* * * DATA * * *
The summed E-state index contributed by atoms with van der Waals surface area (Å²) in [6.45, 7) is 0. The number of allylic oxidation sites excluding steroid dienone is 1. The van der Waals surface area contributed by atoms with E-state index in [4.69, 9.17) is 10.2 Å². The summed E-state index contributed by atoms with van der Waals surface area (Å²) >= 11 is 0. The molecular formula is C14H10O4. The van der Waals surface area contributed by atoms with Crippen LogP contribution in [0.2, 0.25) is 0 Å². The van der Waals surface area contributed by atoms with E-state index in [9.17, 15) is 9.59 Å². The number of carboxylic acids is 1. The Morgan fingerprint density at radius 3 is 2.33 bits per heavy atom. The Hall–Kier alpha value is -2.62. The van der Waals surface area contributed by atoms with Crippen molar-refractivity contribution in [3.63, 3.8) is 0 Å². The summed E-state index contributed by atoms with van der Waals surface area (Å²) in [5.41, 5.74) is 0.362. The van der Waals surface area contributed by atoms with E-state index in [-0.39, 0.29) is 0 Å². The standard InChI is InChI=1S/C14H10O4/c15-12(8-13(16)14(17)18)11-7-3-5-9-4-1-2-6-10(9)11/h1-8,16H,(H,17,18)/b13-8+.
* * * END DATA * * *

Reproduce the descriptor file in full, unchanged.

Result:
The summed E-state index contributed by atoms with van der Waals surface area (Å²) in [6.45, 7) is 0. The number of allylic oxidation sites excluding steroid dienone is 1. The van der Waals surface area contributed by atoms with E-state index in [4.69, 9.17) is 10.2 Å². The summed E-state index contributed by atoms with van der Waals surface area (Å²) >= 11 is 0. The molecular formula is C14H10O4. The van der Waals surface area contributed by atoms with Crippen LogP contribution in [0.2, 0.25) is 0 Å². The van der Waals surface area contributed by atoms with E-state index in [9.17, 15) is 9.59 Å². The number of carboxylic acids is 1. The Morgan fingerprint density at radius 3 is 2.33 bits per heavy atom. The Hall–Kier alpha value is -2.62. The van der Waals surface area contributed by atoms with Crippen molar-refractivity contribution in [3.63, 3.8) is 0 Å². The summed E-state index contributed by atoms with van der Waals surface area (Å²) in [5.41, 5.74) is 0.362. The van der Waals surface area contributed by atoms with E-state index in [-0.39, 0.29) is 0 Å². The standard InChI is InChI=1S/C14H10O4/c15-12(8-13(16)14(17)18)11-7-3-5-9-4-1-2-6-10(9)11/h1-8,16H,(H,17,18)/b13-8+.